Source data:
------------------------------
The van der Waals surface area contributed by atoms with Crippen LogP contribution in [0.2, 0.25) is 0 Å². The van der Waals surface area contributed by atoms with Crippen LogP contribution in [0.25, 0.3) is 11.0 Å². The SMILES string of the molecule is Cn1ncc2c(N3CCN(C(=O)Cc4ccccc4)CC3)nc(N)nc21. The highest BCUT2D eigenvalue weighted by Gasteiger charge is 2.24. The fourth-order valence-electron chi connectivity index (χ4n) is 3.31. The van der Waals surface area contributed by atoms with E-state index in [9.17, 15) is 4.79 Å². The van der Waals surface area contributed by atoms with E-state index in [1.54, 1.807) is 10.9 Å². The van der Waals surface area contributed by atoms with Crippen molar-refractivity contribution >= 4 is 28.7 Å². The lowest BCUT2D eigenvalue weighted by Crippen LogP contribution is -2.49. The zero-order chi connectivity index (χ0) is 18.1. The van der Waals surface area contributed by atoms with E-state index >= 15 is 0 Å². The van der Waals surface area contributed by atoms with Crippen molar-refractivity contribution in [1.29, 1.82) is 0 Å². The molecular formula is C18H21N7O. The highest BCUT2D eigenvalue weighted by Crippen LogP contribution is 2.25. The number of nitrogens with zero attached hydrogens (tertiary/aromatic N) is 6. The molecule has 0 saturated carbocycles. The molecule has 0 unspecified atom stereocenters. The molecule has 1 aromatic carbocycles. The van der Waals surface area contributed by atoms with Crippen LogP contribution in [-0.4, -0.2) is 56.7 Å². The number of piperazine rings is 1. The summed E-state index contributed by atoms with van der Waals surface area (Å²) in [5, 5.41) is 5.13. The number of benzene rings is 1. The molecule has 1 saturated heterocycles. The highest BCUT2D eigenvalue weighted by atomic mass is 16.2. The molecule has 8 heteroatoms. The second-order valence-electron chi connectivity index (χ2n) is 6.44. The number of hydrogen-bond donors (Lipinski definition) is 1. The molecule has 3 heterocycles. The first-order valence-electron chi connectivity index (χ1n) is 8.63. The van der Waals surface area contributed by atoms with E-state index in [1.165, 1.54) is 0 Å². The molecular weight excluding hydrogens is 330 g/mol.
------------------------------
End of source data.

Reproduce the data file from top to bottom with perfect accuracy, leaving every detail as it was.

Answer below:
The van der Waals surface area contributed by atoms with Crippen LogP contribution in [0.2, 0.25) is 0 Å². The van der Waals surface area contributed by atoms with Crippen LogP contribution in [0.25, 0.3) is 11.0 Å². The SMILES string of the molecule is Cn1ncc2c(N3CCN(C(=O)Cc4ccccc4)CC3)nc(N)nc21. The highest BCUT2D eigenvalue weighted by Gasteiger charge is 2.24. The fourth-order valence-electron chi connectivity index (χ4n) is 3.31. The van der Waals surface area contributed by atoms with E-state index in [9.17, 15) is 4.79 Å². The van der Waals surface area contributed by atoms with E-state index in [1.54, 1.807) is 10.9 Å². The van der Waals surface area contributed by atoms with Crippen molar-refractivity contribution >= 4 is 28.7 Å². The lowest BCUT2D eigenvalue weighted by Crippen LogP contribution is -2.49. The zero-order chi connectivity index (χ0) is 18.1. The van der Waals surface area contributed by atoms with E-state index >= 15 is 0 Å². The van der Waals surface area contributed by atoms with Crippen molar-refractivity contribution in [1.29, 1.82) is 0 Å². The molecular formula is C18H21N7O. The highest BCUT2D eigenvalue weighted by Crippen LogP contribution is 2.25. The number of nitrogens with zero attached hydrogens (tertiary/aromatic N) is 6. The molecule has 0 saturated carbocycles. The molecule has 0 unspecified atom stereocenters. The molecule has 1 aromatic carbocycles. The van der Waals surface area contributed by atoms with Crippen LogP contribution in [-0.4, -0.2) is 56.7 Å². The number of piperazine rings is 1. The summed E-state index contributed by atoms with van der Waals surface area (Å²) in [5, 5.41) is 5.13. The number of benzene rings is 1. The molecule has 1 saturated heterocycles. The highest BCUT2D eigenvalue weighted by atomic mass is 16.2. The molecule has 8 heteroatoms. The second-order valence-electron chi connectivity index (χ2n) is 6.44. The number of hydrogen-bond donors (Lipinski definition) is 1. The molecule has 3 heterocycles. The first-order valence-electron chi connectivity index (χ1n) is 8.63. The van der Waals surface area contributed by atoms with E-state index in [1.165, 1.54) is 0 Å². The molecular weight excluding hydrogens is 330 g/mol.